I’d like to tell you a story that is a simple demonstration of grace and truth working together. I don’t know if you have ever heard Eric Liddell. You may have seen the movie that came out in the late 70’s called Chariots of Fire. It’s the story of Eric Liddell, who was a member of the British track team during the 1924 Paris Olympics. His strength race was the 100-meter run, and he was expected to win. A problem arose when the qualifying heat was to be run on a Sunday. Eric, being a Christian, was strong against doing secular things on a Sunday. He ended up withdrawing from the race, much to the displeasure of those around him. Eric ended up giving his spot in the 100-meter race to one of his teammates and Eric ran the 400-meter race which the other man was to run and was not his strong suit. But not only did Eric win that race, he broke the world record in doing so. Thus, he became a British hero!

That is pretty much where Chariots of Fire ended. Now we need to fast forward to the 1930’s. After the 24 Olympics, Eric went to China and began working with the China Inland Mission. While there, the Japanese invaded China and many missionaries and families were put in internment camps, including Eric Liddell and a young girl named Margaret. “Uncle Eric,” as he became known, was a friend to the children. The children used to like to go out and play games like basketball and soccer. Uncle Eric would act as referee. But of course, Uncle Eric refused to referee on Sundays. But it seemed like the children would get into fights on Sundays because he wasn’t around. Eric struggled over this and eventually decided that his not being available on Sundays should not hinder the children from playing as they needed the diversion.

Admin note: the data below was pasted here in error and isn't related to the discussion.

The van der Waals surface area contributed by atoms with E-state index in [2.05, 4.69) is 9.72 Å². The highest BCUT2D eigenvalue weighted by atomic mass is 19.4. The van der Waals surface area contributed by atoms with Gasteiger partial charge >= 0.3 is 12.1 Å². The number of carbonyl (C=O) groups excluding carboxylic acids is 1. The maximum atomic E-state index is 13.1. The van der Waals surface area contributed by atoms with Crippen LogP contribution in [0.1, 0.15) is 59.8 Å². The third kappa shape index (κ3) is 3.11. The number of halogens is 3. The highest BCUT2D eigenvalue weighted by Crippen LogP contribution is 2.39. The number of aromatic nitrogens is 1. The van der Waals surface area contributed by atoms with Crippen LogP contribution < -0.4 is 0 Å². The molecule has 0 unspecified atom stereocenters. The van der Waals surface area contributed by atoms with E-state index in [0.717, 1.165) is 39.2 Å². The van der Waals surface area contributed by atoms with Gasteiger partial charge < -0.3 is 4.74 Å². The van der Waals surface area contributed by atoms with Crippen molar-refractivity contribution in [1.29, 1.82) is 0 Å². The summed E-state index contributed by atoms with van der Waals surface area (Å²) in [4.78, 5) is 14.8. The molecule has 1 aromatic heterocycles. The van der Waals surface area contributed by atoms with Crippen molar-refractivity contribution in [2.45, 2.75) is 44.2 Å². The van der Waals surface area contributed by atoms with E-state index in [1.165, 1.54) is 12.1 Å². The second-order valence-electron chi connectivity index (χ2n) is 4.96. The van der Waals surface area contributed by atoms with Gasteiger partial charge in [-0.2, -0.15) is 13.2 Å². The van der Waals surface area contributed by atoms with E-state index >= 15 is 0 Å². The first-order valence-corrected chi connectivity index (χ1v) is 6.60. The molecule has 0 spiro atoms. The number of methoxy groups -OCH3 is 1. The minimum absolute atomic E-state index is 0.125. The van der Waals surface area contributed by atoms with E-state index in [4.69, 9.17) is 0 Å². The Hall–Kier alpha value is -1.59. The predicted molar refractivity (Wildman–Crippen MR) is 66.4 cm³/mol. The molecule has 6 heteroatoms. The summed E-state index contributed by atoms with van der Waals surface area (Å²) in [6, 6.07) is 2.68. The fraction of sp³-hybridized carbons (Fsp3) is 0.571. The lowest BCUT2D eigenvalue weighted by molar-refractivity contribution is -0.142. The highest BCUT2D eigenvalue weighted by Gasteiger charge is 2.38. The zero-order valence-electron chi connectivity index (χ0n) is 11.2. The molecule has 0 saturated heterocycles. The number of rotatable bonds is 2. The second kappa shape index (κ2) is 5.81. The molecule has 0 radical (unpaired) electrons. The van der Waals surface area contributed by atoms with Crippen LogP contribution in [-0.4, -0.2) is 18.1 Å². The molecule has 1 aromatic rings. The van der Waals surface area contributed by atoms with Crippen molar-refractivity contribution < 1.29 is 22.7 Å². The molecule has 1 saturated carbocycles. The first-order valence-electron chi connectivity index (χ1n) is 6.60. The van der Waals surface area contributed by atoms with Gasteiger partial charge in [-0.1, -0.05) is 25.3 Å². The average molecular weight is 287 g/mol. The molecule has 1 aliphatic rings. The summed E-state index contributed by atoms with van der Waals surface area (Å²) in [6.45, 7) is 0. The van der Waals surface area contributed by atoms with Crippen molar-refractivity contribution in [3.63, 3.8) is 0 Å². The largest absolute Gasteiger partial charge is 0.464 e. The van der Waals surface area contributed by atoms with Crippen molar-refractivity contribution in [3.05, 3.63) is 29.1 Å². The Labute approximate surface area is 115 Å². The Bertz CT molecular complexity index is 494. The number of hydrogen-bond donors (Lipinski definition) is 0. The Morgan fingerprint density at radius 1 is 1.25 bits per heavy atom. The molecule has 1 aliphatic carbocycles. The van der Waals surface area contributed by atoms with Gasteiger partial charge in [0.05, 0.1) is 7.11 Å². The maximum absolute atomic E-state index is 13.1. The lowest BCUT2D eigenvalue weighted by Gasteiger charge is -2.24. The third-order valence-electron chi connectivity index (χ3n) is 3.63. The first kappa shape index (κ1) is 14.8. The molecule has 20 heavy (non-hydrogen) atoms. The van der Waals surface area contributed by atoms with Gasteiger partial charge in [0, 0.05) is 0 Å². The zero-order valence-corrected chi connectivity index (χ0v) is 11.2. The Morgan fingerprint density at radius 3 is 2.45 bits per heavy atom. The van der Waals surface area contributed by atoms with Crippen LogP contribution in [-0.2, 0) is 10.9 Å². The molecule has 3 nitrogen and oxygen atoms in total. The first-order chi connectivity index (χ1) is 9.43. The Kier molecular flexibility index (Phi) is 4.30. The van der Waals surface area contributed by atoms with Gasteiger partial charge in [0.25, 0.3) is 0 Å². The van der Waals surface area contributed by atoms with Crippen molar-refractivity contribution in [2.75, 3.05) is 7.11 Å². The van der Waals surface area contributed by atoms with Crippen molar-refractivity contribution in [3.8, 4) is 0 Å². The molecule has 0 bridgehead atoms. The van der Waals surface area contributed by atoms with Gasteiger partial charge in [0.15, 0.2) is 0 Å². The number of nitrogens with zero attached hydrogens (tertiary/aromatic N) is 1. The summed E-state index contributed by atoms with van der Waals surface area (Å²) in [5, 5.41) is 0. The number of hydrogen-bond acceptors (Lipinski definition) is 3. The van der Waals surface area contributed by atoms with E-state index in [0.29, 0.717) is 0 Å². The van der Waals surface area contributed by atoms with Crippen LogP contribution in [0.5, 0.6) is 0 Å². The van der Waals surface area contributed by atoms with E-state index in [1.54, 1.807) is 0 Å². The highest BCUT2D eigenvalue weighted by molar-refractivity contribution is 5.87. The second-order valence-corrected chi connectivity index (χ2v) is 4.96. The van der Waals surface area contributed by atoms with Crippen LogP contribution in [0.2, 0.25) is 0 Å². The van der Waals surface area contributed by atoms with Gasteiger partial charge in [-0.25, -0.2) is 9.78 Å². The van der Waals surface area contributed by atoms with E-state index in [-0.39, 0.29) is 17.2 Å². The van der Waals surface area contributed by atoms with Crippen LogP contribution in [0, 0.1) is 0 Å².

Eric’s decision left a strong impression on Margaret. She could see, for one thing, that Uncle Eric was not a legalist. She saw that Eric could sacrifice his own principles and glory of running his race in the Olympics on a Sunday. But when it came to the good of the children in the camp, he showed grace to the children at the cost of his putting aside his own convictions. Eric Liddell remained in the camp until 1945 when he died of a brain tumor. He was 43 years old. Having sent his family to safety, he died a prisoner of the Japanese and never saw his family again on this side of Heaven.

So, here’s a few questions from the “grace and truth paradox” that we might be able to apply to our lives. In the church, can we put aside our differences and serve one another in grace and love? Can we put aside our pride and self-righteous attitudes and serve the least of the least of these (whoever that may be in our lives)? Do we take advantage of grace and excuse our sins in the name of Grace? When talking to others about salvation in Christ, do we stress grace and God’s love and not make it clear that the person is a sinner and cannot be saved by his own power?

My prayer is that we will all have a deep gratitude for the grace that God gives us. Think of the thief on the cross. He would never have a chance to fellowship with other believers at church. He would never receive communion. He would never hear the Apostles preach or have an opportunity to atone for his sins (not that he could). But he would have GRACE! “Today you shall be with me in paradise.” Friends, may our lives exude the grace of Christ to a hurting and dying world. But may we never do that to the exclusion of the truth of the Gospel! “Because, if you confess with your mouth that Jesus is Lord and believe in your heart that God raised him from the dead, you will be saved. For with the heart one believes and is justified, and with the mouth one confesses and is saved.” Romans 10:9-10. Salvation comes by GRACE through faith. TRUTH is found in the Word of God and comes to us through the conviction of the Holy Spirit! May these two always work together in our lives for the good of the church!